The synchronizer SYNC-- A 212 illustrated in FIG. 3 is an example of one embodiment for implementing this synchronization process. The a-- q 332 node is the transition between the p-- clk System Bus clock domain and the s-- clk CPU clock domain. Because the p-- clk and s-- clk signals are asynchronous, to avoid race conditions the clock enable signal at flip-flop AS1 314 is used to align enabled s-- clk signal rising edges with falling edges of the p-- clk signal during system test. When the SYNC-- A 212 synchronizer is used in a test environment, the p-- clk and s-- clk signals may originate from a common clock signal generated by a semiconductor test system. However, typically asynchronous signals are not routed in a device so as to provide an accurate timing relationship between the signals. Therefore, the differences in the clock distribution delays of the p-- clk and s-- clk signals can create substantial uncertainty in the timing relationships between the two clock signals even in a test environment where the signals are ultimately derived from a common clock. If the synchronizer of the present invention is not used then this uncertainty in the timing relationship can create race conditions. The need for the synchronizer of the present invention becomes particularly acute when the uncertainty in the timing relationship between the clock signals is greater than a clock period of the faster clock. This is likely to be the case where there is a large difference in the frequencies of the p-- clk and the s-- clk. For example, where the CPU s-- clk is 300 MHz and the System Bus p-- clk is 33 MHz, the higher data sampling rate in the s-- clk clock domain could create a high incidence of race conditions if the synchronizer of the present invention is not used to ensure that data is not sampled until after the slower p-- clk signals have had ample time to settle. Circuit components of SYNC-- A 212 operating in response to the p-- clk clock signal are henceforth referred to as being in the p-- clk clock domain. Similarly, circuit components of SYNC-- A 212 operating in response to the s-- clk signal are referred to as being in the s-- clk clock domain.
As described above, to ensure that data is stable when it is sampled, the clock enable signal is used to align enabled rising edges of the s-- clk clock signal with falling edges of the p-- clk signal during system test. In the example illustrated in the FIG. 4 timing diagram, the s-- clk signal frequency is twice that of the p-- clk signal frequency. The s-- clk -- en signal is derived from the s-- clk signal. Thus the s-- clk -- en signal rising edge follows the s-- clk signal. In the FIG. 4 embodiment the s-- clk-- en signal is defined so as to make every other s-- clk rising edge an enabled rising edge. Therefore, the first enabled s-- clk rising edge is the s-- clk cycle following the rising edge of the s-- clk -- en signal, shown at time t2 in FIG. 4. The delay between s-- clk rising edges and s-- clk -- en rising edges is exaggerated in FIG. 4 to make clear which of the s-- clk rising edges are enabled. In the FIG. 4 embodiment enabled s-- clk rising edges coincide with the falling edges of the p-- clk signal. For example, the p-- rqst signal is sampled by the AS1 314 flip-flop at time t2. At time t2 the p-- rqst signal has had approximately one half of a p-- clk period to stabilize on node a-- q 332. This provides a large timing buffer to accommodate uncertainty in the timing relationship between the s-- clk and p-- clk signals.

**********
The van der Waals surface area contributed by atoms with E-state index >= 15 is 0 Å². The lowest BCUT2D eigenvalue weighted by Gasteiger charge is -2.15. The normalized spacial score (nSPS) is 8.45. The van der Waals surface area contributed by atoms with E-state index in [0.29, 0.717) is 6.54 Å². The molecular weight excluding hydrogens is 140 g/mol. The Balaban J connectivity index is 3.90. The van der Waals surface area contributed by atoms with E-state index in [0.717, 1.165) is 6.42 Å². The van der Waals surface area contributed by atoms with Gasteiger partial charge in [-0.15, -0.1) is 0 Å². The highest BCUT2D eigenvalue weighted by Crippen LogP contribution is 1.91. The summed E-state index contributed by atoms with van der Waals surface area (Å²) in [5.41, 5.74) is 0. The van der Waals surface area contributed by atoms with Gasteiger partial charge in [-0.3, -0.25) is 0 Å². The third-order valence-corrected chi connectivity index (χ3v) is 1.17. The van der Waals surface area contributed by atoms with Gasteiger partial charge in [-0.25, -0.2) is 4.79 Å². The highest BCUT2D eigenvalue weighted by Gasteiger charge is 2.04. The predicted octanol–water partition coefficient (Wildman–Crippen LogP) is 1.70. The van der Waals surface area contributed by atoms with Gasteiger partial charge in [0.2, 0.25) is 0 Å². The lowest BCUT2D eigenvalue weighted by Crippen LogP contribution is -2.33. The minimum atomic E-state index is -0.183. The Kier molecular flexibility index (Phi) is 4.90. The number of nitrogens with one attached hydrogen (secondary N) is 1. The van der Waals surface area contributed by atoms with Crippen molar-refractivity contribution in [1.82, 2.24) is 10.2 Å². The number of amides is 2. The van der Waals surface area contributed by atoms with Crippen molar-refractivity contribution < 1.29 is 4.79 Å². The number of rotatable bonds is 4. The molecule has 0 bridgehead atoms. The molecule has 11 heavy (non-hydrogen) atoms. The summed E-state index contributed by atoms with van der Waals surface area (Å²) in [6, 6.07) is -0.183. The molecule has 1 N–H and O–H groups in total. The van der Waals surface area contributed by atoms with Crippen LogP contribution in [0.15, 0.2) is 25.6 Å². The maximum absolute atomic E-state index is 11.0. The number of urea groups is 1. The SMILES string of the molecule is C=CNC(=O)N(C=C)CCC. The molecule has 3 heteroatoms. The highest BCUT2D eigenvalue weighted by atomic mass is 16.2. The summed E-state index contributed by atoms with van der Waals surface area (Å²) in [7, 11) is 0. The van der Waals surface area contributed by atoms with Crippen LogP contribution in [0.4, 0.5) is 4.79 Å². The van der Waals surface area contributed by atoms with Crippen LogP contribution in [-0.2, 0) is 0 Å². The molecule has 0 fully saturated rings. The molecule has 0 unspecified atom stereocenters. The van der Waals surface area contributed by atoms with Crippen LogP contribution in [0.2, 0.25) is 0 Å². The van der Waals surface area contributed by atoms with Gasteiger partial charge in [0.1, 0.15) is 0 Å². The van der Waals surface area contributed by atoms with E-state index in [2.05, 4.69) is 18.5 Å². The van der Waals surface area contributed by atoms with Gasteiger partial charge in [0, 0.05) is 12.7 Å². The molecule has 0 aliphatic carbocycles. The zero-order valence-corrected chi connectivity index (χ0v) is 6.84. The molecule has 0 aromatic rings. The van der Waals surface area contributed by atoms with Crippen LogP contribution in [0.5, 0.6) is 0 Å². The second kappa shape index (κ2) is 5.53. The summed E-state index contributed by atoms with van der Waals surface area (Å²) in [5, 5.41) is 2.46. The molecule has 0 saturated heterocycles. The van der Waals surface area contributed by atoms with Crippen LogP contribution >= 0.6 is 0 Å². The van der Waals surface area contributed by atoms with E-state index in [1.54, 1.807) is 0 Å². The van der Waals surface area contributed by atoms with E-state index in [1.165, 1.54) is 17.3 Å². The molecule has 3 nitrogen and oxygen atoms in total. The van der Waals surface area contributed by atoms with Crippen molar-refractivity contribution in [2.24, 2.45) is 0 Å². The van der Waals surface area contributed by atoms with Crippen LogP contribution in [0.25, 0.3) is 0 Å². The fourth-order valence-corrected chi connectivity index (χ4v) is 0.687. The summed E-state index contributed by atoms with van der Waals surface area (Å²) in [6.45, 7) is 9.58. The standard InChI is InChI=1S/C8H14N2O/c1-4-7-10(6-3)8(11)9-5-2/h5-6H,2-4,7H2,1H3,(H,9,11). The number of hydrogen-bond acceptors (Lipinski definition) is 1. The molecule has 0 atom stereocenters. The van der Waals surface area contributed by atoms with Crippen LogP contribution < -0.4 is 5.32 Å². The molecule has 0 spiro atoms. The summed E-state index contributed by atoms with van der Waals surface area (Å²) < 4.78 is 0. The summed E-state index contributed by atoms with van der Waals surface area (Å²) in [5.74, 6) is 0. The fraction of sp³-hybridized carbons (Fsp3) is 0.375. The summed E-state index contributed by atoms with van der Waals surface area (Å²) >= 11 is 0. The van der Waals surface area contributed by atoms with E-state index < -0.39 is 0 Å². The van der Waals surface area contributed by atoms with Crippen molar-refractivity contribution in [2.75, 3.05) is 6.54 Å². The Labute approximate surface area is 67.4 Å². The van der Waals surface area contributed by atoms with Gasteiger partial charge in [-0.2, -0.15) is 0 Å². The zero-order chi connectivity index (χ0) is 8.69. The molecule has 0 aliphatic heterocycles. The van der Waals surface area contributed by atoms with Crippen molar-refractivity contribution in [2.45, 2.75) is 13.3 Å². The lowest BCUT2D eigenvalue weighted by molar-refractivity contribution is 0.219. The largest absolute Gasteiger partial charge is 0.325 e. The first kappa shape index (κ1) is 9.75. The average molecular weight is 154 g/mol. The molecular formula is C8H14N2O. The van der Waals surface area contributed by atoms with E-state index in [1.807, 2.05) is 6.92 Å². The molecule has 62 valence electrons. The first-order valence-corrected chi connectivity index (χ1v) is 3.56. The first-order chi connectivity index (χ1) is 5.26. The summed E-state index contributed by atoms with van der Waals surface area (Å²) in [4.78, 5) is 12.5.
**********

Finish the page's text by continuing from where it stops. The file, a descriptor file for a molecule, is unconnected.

In operation, a single p-- reset pulse resets flip-flop A 312 to a logical low level output. The low output signal then propagates through flip-flops AS1 314, AS2 316 and B 318 to reset the system. In the clock cycle labeled t1 on FIG. 4, a p-- rqst signal is received at XOR gate 310. The p-- rqst signal pulse initiates the process of synchronizing a bit to transfer data from the System Bus clock domain to the CPU clock domain. After a short propagation delay the p-- rqst pulse arrives at node c1 330. The rising p-- clk edge at time t3 clocks the p-- rqst signal through flip-flop A 312 to the a-- q 332 node. The logic inside the synchronizer is level based logic. Thus the signals at nodes a-- q 332, as1-- q 334, and as2-- q 336 are level signals, not pulses. The p-- rqst a-- q 332 node level change signal is sampled and propagates through to node as1-- q 334 at the next enabled rising edge of the s-- clk signal which is at time t4. After the p-- rqst signal is received at the AS1 314 flip-flop the remainder of the circuit operation is synchronous. The p-- rqst signal propagates through flip-flop AS2 316 which outputs the signal to the as2-- q 336 node at time t5. Flip-flop B 318 does not have a clock enable input, therefore at the rising edge of the s-- clk signal the p-- rqst signal propagates through flip-flop B 318 which outputs the signal to node b-- q 338 at time t6. As a result XOR gate 320 provides a high output signal from time t5 to time t6. XOR gate 320 thereby converts the level based internal signals to pulse signals at the s-- rqst output. The s-- rqst signal can then be coupled to a clock enable of a data flip-flop, not shown, which transfers the actual data from the System Bus clock domain to the CPU clock domain.